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The survey, developed by researchers at the University of Oxford and digital sleep improvement programme, Sleepio, is the largest of its kind and will provide a snapshot of the nation’s sleep health.

Everyone can take part by completing the Great British Sleep Survey.

Sleep is the single most important health behaviour we have. It affects everything from our day-to-day functioning to our long-term physical and mental health. We need to understand just how we’re sleeping as a nation so we can start helping people sleep better and so lead healthier lives. So I’d urge everyone to help us out by taking part in the Great British Sleep Survey. - Professor Russell Foster, Chair of Circadian Neuroscience and Head of the Sleep and Circadian Neuroscience Institute at the University of Oxford,

Professor Colin Espie, Professor of Sleep Medicine at the University of Oxford and lead researcher on the Great British Sleep Survey, added: 'We’d like everyone in Great Britain to tell us how they’re sleeping. The last time this survey was conducted, over 21,000 people took part. This time, we want even more people to become involved with our research. The survey takes just five minutes and everyone who takes part will be helping us to better understand the nation’s sleep.'

The findings from the last Sleep Survey, conducted by Sleepio in 2012 and completed by 21,300 adults, put the average ‘Sleep Score’ in the UK at 5.1: that just scrapes into the ‘Average’ category.[1] Your overall Sleep Score takes into account your sleep pattern and the impact it has on your life.  Sleep problems affect 1 in 3 of us at any one time, and about 10% of the population on a chronic basis. A poor night’s sleep can affect our day-to-day life as well as our long-term mental and physical health. Poor sleep can negatively affect our productivity and mood, as well as reduce our ability to concentrate and our energy levels. In the long-term, poor sleep has been found to increase the risk of Type II diabetes, cardiovascular disease, stroke, hypertension, obesity and anxiety and depression.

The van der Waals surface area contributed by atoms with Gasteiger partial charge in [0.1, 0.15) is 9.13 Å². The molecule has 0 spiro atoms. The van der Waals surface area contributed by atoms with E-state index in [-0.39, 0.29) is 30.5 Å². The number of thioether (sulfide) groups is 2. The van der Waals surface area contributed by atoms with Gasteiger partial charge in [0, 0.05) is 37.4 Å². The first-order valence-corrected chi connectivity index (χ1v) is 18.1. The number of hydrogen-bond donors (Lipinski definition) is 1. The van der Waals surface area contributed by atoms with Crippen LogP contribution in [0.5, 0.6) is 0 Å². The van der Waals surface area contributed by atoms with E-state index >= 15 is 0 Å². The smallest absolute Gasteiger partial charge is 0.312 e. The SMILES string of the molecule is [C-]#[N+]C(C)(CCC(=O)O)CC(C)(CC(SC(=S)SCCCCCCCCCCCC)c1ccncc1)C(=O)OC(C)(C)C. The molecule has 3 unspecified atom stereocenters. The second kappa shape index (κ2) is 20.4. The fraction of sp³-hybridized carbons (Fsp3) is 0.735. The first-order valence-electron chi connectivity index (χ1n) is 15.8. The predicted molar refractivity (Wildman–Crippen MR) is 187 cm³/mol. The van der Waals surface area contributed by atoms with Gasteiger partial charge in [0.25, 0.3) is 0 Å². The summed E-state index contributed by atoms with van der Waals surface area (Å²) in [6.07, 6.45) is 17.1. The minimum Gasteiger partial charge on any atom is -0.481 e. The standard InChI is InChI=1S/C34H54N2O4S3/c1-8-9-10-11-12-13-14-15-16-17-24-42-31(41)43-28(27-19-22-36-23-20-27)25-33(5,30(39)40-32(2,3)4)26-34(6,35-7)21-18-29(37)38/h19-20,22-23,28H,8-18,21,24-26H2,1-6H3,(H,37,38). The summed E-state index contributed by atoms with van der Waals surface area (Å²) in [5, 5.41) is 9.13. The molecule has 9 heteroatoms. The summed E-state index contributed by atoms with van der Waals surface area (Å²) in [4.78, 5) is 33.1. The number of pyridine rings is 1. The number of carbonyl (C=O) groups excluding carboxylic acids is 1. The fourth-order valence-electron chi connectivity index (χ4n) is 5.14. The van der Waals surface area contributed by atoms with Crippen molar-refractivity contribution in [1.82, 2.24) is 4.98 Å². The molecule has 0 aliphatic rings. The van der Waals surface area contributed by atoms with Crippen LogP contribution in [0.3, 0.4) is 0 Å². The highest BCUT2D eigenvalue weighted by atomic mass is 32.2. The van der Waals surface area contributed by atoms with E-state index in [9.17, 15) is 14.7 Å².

The questions have been updated in 2014 by researchers at the University of Oxford based on the latest scientific research. The survey will give you your own Sleep Score depending on your schedule, lifestyle, thoughts & emotions, and health & wellbeing.

The initial findings will be announced later this year. The Great British Sleep Survey will then act as a ‘rolling barometer’ of the nation’s sleep.


[1] A ‘low’ Sleep Score is anything below 5.0; between 5.1 and 7.5 is ‘medium’/ ‘average; 7.6 and above is ‘high.’

About the Great British Sleep Survey

The Great British Sleep Survey was developed by the University of Oxford to gain an insight into how adults in the UK are sleeping. It was designed by Professor Colin Espie, Dr Sophie Bostock and Peter Hames and is based on the most up-to-date scientific research.

The survey is funded by Sleepio, the digital sleep improvement programme from Big Health.

The results will be announced in Autumn 2014 and used to inform future research projects.